My Favorite Gardening-Related Books


I used to spend a lot of time watching TV shows before I started growing food. Usually, the only time I had to watch TV was right before bed and the shows I watched were things like The Walking Dead, Game of Thrones, Mad Men, and the list goes on and on. Don’t get me wrong, the shows were great…but they weren’t good for me. Watching a guy run around a forest carrying his baby while being chased by zombies isn’t exactly the best way to prevent anxiety, especially with a house full of kids. Shortly after starting the garden, we cut our cable and I started devoting that time instead to reading books, watching videos, and learning all I could about gardening. I’ve read probably half a hundred garden books by now and from all of them, these are my favorites.


The Depression Cure by Stephen S. Ilardi

Ok, so this technically isn’t a book about gardening, but it is the book that started everything for me. As I’ve written about previously, the quest to defeat my anxiety and depression is what led me to the garden initially and I owe a large deal of gratitude to this book for inspiring me to change the way I live.






Square Foot Gardening by Mel Bartholomew

This was the first gardening book and I still subscribe to probably 80-90% of the methods in this book. Square Foot Gardening is a great way to get introduced to gardening and is a great method of gardening in an urban, small-scale environment.







Four Seasons Harvest by Eliot Coleman

This book inspired me to think about gardening as a year-round activity. It’s possible to grow kale, spinach, lettuce, carrots, and many other things during the winter months and Elliot Coleman explains all the details in this book. Other great books of his include The New Organic Grower and The Winter Harvest Handbook.






Carrots Love Tomatoes by Louise Riotte

Companion planting is the concept of planting your garden in such a way that the plants work together to help with pest and disease prevention. This book is the ultimate companion planting guide and explains all the different ways you can use companion planting to your benefit. Plus, the author is from Oklahoma also!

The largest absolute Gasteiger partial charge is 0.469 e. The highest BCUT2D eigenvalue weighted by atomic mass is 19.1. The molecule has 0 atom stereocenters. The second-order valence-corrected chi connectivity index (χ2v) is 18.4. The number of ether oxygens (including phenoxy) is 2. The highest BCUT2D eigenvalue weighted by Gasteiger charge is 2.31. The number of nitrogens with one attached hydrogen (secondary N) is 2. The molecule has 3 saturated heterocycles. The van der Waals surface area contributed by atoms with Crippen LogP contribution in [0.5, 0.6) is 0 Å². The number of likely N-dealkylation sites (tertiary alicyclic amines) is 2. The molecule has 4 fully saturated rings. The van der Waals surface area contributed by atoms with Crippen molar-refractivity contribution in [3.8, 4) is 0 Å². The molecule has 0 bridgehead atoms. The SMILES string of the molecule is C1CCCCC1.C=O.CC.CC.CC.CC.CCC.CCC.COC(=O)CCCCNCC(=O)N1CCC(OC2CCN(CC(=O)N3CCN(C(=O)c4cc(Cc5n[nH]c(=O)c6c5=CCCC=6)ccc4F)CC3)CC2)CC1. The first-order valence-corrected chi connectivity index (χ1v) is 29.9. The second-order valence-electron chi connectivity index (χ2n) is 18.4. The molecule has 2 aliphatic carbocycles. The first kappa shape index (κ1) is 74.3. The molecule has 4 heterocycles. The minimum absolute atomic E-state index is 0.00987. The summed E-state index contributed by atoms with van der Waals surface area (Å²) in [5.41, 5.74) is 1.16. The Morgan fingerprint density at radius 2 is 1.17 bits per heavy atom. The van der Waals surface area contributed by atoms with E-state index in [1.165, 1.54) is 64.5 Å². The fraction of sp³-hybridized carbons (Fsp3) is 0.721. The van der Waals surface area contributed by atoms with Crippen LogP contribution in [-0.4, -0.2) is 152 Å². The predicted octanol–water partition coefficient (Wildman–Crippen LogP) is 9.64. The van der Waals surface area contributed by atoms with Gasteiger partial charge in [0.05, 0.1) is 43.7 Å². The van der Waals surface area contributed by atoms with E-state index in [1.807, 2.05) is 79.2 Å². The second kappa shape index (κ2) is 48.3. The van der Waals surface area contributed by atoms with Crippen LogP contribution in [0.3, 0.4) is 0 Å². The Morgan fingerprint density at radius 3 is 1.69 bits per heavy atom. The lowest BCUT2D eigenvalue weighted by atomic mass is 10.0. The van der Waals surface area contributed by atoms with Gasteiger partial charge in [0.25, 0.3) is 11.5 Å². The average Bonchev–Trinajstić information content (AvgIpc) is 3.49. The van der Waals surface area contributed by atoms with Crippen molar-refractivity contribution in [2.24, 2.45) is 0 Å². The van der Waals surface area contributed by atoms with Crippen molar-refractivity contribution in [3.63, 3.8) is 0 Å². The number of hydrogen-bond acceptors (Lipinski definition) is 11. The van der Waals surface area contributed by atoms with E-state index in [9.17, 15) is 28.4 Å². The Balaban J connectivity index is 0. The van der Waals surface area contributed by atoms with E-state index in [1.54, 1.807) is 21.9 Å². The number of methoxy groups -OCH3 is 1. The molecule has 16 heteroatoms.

How Plants Work by Linda Chalker-Scott

I’m a geek at heart and love to know how things work. This is the ultimate book for explaining how plants work with all the details. This is a must read for anyone that would like to fully understand exactly what’s going on with your plants from seed to harvest.






The Garden Primer by Barbara Damrosch

I used to love reading the encyclopedia as a child. Now the Internet has made the encyclopedia word a thing of the past but I still love to have things like this around. Consider this the ultimate gardening encyclopedia. I’ve read this cover-to-cover several times and learn something new each time. 







The Urban Farmer by Curtis Stone

Curtis Stone has one of my favorite YouTube channels and is the master of growing lots of food in small spaces. He operates an urban farm in Canada where he makes huge profits off of small plots of land leased from neighbors. Many of his methods were based on Jean-Martin Fortier’s techniques outlined in The Market Gardener. They’re both full of great info but I really like some of the efficiencies that Curtis has come up with.






Grow or Die: The Good Guide to Survival Gardening by David the Good

This is a great book full of information about how to grow a survival garden. I typically shy away from anything that gets too much into the “prepper” side of things, but I found this to be a valuable read and you’ll find many approaches here that you won’t see anywhere else!






The Best of Organic Gardening by Mike McGrath

Mike McGrath hosts the You Bet Your Garden! podcast that I listen to every week. He was the editor of  the Organic Gardening magazine for a number of years and this book is a collection of the most valuable tips and techniques from the magazine. There are a ton of timeless tips and strategies for the organic grower in this book!




Is there a book I should read that’s missing from the list? If so, I’m always looking for new reading material and would love to hear from you in the comments!



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